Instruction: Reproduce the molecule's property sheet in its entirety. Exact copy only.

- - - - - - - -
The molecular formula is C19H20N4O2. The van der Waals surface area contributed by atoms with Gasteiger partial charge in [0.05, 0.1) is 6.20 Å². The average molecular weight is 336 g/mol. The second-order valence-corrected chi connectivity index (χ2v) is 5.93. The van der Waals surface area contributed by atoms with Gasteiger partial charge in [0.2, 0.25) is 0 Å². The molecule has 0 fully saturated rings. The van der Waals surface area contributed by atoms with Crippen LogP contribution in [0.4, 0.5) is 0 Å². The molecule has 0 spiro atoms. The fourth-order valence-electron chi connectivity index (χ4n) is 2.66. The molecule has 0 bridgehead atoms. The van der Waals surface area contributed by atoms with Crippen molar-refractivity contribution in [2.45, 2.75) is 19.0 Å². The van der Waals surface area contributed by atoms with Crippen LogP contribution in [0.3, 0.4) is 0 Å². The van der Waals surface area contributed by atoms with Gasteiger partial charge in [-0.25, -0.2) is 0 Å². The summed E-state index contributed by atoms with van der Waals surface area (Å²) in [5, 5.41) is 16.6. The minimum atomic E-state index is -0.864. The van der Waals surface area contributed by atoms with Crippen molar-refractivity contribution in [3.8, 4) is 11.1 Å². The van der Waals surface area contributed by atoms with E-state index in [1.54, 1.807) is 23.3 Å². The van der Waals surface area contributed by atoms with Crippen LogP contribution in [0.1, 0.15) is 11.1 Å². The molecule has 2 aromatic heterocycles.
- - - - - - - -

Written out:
The molecular formula is C19H20N4O2. The van der Waals surface area contributed by atoms with Gasteiger partial charge in [0.05, 0.1) is 6.20 Å². The average molecular weight is 336 g/mol. The second-order valence-corrected chi connectivity index (χ2v) is 5.93. The van der Waals surface area contributed by atoms with Gasteiger partial charge in [0.2, 0.25) is 0 Å². The molecule has 0 fully saturated rings. The van der Waals surface area contributed by atoms with Crippen LogP contribution in [0.4, 0.5) is 0 Å². The molecule has 0 spiro atoms. The fourth-order valence-electron chi connectivity index (χ4n) is 2.66. The molecule has 0 bridgehead atoms. The van der Waals surface area contributed by atoms with Crippen molar-refractivity contribution in [2.45, 2.75) is 19.0 Å². The van der Waals surface area contributed by atoms with Crippen LogP contribution in [0.3, 0.4) is 0 Å². The van der Waals surface area contributed by atoms with Gasteiger partial charge in [-0.25, -0.2) is 0 Å². The summed E-state index contributed by atoms with van der Waals surface area (Å²) in [5, 5.41) is 16.6. The minimum atomic E-state index is -0.864. The van der Waals surface area contributed by atoms with Crippen molar-refractivity contribution in [3.8, 4) is 11.1 Å². The van der Waals surface area contributed by atoms with E-state index in [1.54, 1.807) is 23.3 Å². The van der Waals surface area contributed by atoms with Crippen LogP contribution in [0.1, 0.15) is 11.1 Å². The molecule has 2 aromatic heterocycles.